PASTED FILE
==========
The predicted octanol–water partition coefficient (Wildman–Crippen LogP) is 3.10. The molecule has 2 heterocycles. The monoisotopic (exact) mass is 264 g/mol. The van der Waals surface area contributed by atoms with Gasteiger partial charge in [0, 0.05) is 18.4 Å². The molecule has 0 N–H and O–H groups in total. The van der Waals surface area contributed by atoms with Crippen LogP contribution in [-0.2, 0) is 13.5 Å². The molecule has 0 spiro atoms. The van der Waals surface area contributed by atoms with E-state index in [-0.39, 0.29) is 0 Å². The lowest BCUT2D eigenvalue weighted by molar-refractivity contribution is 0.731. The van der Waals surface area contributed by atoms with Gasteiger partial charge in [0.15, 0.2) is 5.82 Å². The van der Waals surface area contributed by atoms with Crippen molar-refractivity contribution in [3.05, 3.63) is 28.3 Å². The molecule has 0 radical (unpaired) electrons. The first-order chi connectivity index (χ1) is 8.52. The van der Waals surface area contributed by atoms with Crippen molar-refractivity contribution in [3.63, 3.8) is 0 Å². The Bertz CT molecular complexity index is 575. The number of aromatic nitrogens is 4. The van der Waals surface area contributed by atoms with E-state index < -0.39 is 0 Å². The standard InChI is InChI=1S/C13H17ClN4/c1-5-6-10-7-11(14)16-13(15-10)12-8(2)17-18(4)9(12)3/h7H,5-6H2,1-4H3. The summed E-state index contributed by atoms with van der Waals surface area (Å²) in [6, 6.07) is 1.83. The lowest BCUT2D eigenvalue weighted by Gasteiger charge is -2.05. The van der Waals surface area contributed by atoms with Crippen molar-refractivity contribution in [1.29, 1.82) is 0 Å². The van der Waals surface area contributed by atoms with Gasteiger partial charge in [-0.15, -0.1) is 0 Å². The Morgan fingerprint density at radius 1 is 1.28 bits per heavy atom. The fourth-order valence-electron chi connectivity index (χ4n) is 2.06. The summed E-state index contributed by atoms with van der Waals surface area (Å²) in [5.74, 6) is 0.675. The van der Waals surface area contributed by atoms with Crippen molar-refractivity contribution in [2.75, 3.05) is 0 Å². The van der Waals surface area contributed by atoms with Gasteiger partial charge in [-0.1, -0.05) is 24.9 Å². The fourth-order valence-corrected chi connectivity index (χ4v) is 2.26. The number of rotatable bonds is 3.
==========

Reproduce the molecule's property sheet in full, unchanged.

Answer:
The predicted octanol–water partition coefficient (Wildman–Crippen LogP) is 3.10. The molecule has 2 heterocycles. The monoisotopic (exact) mass is 264 g/mol. The van der Waals surface area contributed by atoms with Gasteiger partial charge in [0, 0.05) is 18.4 Å². The molecule has 0 N–H and O–H groups in total. The van der Waals surface area contributed by atoms with Crippen LogP contribution in [-0.2, 0) is 13.5 Å². The molecule has 0 spiro atoms. The van der Waals surface area contributed by atoms with E-state index in [-0.39, 0.29) is 0 Å². The lowest BCUT2D eigenvalue weighted by molar-refractivity contribution is 0.731. The van der Waals surface area contributed by atoms with Gasteiger partial charge in [0.15, 0.2) is 5.82 Å². The van der Waals surface area contributed by atoms with Crippen molar-refractivity contribution in [3.05, 3.63) is 28.3 Å². The molecule has 0 radical (unpaired) electrons. The first-order chi connectivity index (χ1) is 8.52. The van der Waals surface area contributed by atoms with Crippen molar-refractivity contribution in [3.63, 3.8) is 0 Å². The Bertz CT molecular complexity index is 575. The number of aromatic nitrogens is 4. The van der Waals surface area contributed by atoms with E-state index < -0.39 is 0 Å². The standard InChI is InChI=1S/C13H17ClN4/c1-5-6-10-7-11(14)16-13(15-10)12-8(2)17-18(4)9(12)3/h7H,5-6H2,1-4H3. The summed E-state index contributed by atoms with van der Waals surface area (Å²) in [6, 6.07) is 1.83. The lowest BCUT2D eigenvalue weighted by Gasteiger charge is -2.05. The van der Waals surface area contributed by atoms with Crippen molar-refractivity contribution in [1.29, 1.82) is 0 Å². The van der Waals surface area contributed by atoms with Gasteiger partial charge in [-0.15, -0.1) is 0 Å². The Morgan fingerprint density at radius 1 is 1.28 bits per heavy atom. The fourth-order valence-electron chi connectivity index (χ4n) is 2.06. The summed E-state index contributed by atoms with van der Waals surface area (Å²) in [5.74, 6) is 0.675. The van der Waals surface area contributed by atoms with Crippen molar-refractivity contribution in [2.75, 3.05) is 0 Å². The van der Waals surface area contributed by atoms with Gasteiger partial charge in [-0.1, -0.05) is 24.9 Å². The fourth-order valence-corrected chi connectivity index (χ4v) is 2.26. The number of rotatable bonds is 3.